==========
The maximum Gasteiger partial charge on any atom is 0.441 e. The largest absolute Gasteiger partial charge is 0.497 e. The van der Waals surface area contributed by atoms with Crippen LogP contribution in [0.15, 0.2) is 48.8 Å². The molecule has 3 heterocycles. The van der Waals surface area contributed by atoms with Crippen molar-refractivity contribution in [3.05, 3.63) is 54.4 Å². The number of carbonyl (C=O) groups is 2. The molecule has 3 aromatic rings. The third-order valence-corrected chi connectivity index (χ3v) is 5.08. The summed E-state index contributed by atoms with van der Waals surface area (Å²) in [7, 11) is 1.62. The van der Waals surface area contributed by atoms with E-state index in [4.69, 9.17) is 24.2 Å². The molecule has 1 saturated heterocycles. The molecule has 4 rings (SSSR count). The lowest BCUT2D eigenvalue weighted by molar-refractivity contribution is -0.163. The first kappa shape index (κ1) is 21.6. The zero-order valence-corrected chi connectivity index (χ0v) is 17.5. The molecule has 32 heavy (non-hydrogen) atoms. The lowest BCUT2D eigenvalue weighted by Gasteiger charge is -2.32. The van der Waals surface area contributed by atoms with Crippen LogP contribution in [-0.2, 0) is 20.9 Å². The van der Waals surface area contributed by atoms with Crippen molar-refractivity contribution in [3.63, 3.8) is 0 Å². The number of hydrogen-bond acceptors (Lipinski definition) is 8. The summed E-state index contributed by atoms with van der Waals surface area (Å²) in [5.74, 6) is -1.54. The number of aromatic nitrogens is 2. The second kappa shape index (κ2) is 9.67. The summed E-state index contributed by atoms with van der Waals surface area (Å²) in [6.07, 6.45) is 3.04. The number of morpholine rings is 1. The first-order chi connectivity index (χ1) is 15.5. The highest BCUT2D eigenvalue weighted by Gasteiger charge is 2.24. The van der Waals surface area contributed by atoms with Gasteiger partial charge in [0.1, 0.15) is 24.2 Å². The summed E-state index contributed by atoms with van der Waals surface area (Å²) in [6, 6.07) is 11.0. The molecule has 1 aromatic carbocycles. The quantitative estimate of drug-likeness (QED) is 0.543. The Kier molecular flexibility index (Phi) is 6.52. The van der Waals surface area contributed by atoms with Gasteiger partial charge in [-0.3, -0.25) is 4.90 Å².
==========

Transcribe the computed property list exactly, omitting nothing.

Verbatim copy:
The maximum Gasteiger partial charge on any atom is 0.441 e. The largest absolute Gasteiger partial charge is 0.497 e. The van der Waals surface area contributed by atoms with Crippen LogP contribution in [0.15, 0.2) is 48.8 Å². The molecule has 3 heterocycles. The van der Waals surface area contributed by atoms with Crippen molar-refractivity contribution in [3.05, 3.63) is 54.4 Å². The number of carbonyl (C=O) groups is 2. The molecule has 3 aromatic rings. The third-order valence-corrected chi connectivity index (χ3v) is 5.08. The summed E-state index contributed by atoms with van der Waals surface area (Å²) in [7, 11) is 1.62. The van der Waals surface area contributed by atoms with E-state index in [4.69, 9.17) is 24.2 Å². The molecule has 1 saturated heterocycles. The molecule has 4 rings (SSSR count). The lowest BCUT2D eigenvalue weighted by molar-refractivity contribution is -0.163. The first kappa shape index (κ1) is 21.6. The zero-order valence-corrected chi connectivity index (χ0v) is 17.5. The molecule has 32 heavy (non-hydrogen) atoms. The lowest BCUT2D eigenvalue weighted by Gasteiger charge is -2.32. The van der Waals surface area contributed by atoms with Crippen LogP contribution in [-0.2, 0) is 20.9 Å². The van der Waals surface area contributed by atoms with Crippen molar-refractivity contribution in [3.63, 3.8) is 0 Å². The number of hydrogen-bond acceptors (Lipinski definition) is 8. The summed E-state index contributed by atoms with van der Waals surface area (Å²) in [5.74, 6) is -1.54. The number of aromatic nitrogens is 2. The second kappa shape index (κ2) is 9.67. The summed E-state index contributed by atoms with van der Waals surface area (Å²) in [6.07, 6.45) is 3.04. The number of morpholine rings is 1. The first-order chi connectivity index (χ1) is 15.5. The highest BCUT2D eigenvalue weighted by Gasteiger charge is 2.24. The van der Waals surface area contributed by atoms with Gasteiger partial charge in [0.1, 0.15) is 24.2 Å². The summed E-state index contributed by atoms with van der Waals surface area (Å²) in [6, 6.07) is 11.0. The molecule has 1 aromatic carbocycles. The quantitative estimate of drug-likeness (QED) is 0.543. The Kier molecular flexibility index (Phi) is 6.52. The van der Waals surface area contributed by atoms with Gasteiger partial charge in [-0.3, -0.25) is 4.90 Å².